What do we want to achieve with the translation of a Sanskrit term? Who are our target-readers? This seems to me to be the chief question while deciding about a translation. In fact, in many cases a translation ends up being understandable only to specialists.
A good example is, in my opinion, the translation of vyāpti, the invariable concomitance holding between the elements of an inference, e.g., between fire and smoke.
Vyāpti is a nomen actionis from the root vyāp-, which literally means 'to pervade'. Hence, many (most, I would say) authors translate vyāpti with 'pervasion'. This has almost become a terminus technicus in the works dedicated to Sanskrit logic. But is it a good choice? Is not it only understandable by an elite, which hence runs the risk to appear non-interested in communicating with any scholar outside itself?
To elaborate, 'pervasion' seems to me to be not-understandable for non-Sanskritists. It does not correspond to any logical term (as, instead, probans for hetu) in Western logic, nor is it intuitively understandable (as 'invariable concomitance' for vyāpti, which at least describes what is at stake). 'Pervasion' is just a literal translation of the Sanskrit term, which tries to reproduce the metaphor in English. Personally, I (and I suspect many others) only understand it, because I automatically translate it back into Sanskrit.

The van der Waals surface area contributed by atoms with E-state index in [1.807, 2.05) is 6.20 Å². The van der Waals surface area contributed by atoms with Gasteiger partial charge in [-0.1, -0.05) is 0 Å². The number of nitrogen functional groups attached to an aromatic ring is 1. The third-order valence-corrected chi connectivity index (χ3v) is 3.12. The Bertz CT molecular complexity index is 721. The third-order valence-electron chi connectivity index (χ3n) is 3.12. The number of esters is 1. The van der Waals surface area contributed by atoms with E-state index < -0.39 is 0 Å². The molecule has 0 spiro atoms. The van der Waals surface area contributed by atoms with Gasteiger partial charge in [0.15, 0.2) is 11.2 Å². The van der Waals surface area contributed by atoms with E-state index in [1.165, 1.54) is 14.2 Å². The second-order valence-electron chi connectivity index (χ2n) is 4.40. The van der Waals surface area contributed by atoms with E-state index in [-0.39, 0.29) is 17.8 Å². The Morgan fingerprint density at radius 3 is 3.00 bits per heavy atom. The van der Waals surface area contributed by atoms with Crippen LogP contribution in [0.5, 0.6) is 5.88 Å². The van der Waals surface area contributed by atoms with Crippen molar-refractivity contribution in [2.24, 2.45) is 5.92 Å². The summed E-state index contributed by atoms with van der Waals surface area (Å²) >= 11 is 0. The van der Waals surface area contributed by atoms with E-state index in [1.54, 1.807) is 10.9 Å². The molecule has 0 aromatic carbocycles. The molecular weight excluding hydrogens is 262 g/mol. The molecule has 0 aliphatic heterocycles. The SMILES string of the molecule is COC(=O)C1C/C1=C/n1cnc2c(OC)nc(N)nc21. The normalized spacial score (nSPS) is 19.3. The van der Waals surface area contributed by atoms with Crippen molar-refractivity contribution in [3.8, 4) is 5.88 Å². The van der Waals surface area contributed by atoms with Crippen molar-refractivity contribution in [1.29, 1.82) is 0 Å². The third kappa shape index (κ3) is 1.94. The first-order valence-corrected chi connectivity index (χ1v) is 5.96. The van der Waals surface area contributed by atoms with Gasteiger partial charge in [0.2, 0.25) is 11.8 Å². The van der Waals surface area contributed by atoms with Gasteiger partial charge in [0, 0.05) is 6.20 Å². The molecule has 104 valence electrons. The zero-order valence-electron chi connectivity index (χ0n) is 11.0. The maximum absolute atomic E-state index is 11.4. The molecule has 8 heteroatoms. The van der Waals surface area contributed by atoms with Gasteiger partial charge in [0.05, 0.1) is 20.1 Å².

However, against 'invariable concomitance' Michael Williams (Manchester) made me aware of the fact that it does not point out that a vyāpti is not necessarily a commutable relationship. For instance, wherever there is smoke, there is necessarily fire, but it is not the case that wherever there is fire there is smoke. Indeed, according to the Ancient Indian Physics, there is fire in a piece of melting iron, though there is no smoke accompanying it.
Hence, one could use a paraphrase, such as "Smoke is invariably concomitant with fire", thus implying that the opposite is not necessarily the case.
Moreover, 'pervasion' is delusory also as for the 'direction' of the relationship. In the standard example, the point is that there is no smoke without fire. But, if one says that "Fire pervades smoke", does the listener understand that fire is a larger set than fire? Or does not s/he imagine fire 'permeating' (i.e., becoming diffused within) smoke, thus implying that smoke is a smaller set?